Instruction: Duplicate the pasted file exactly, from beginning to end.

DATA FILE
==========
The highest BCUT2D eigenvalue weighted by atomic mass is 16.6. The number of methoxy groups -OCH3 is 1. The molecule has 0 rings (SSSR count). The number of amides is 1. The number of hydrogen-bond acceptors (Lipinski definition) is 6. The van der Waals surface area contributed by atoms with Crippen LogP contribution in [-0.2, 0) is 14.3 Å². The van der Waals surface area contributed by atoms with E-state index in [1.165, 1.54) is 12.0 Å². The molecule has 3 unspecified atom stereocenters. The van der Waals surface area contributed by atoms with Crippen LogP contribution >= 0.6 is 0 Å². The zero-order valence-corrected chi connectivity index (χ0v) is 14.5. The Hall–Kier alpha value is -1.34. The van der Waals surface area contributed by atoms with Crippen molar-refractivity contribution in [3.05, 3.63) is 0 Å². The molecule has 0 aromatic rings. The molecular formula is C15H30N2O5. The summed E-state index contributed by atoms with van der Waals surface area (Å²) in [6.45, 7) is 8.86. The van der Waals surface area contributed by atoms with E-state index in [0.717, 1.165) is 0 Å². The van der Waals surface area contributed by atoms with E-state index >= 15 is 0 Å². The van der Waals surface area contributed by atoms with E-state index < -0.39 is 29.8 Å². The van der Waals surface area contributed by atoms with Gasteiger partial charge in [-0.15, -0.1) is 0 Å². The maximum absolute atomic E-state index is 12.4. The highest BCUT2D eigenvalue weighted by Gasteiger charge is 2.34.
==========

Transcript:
The highest BCUT2D eigenvalue weighted by atomic mass is 16.6. The number of methoxy groups -OCH3 is 1. The molecule has 0 rings (SSSR count). The number of amides is 1. The number of hydrogen-bond acceptors (Lipinski definition) is 6. The van der Waals surface area contributed by atoms with Crippen LogP contribution in [-0.2, 0) is 14.3 Å². The van der Waals surface area contributed by atoms with E-state index in [1.165, 1.54) is 12.0 Å². The molecule has 3 unspecified atom stereocenters. The van der Waals surface area contributed by atoms with Crippen LogP contribution >= 0.6 is 0 Å². The zero-order valence-corrected chi connectivity index (χ0v) is 14.5. The Hall–Kier alpha value is -1.34. The van der Waals surface area contributed by atoms with Crippen molar-refractivity contribution in [3.05, 3.63) is 0 Å². The molecule has 0 aromatic rings. The molecular formula is C15H30N2O5. The summed E-state index contributed by atoms with van der Waals surface area (Å²) in [6.45, 7) is 8.86. The van der Waals surface area contributed by atoms with E-state index in [0.717, 1.165) is 0 Å². The van der Waals surface area contributed by atoms with E-state index >= 15 is 0 Å². The van der Waals surface area contributed by atoms with E-state index < -0.39 is 29.8 Å². The van der Waals surface area contributed by atoms with Gasteiger partial charge in [-0.15, -0.1) is 0 Å². The maximum absolute atomic E-state index is 12.4. The highest BCUT2D eigenvalue weighted by Gasteiger charge is 2.34.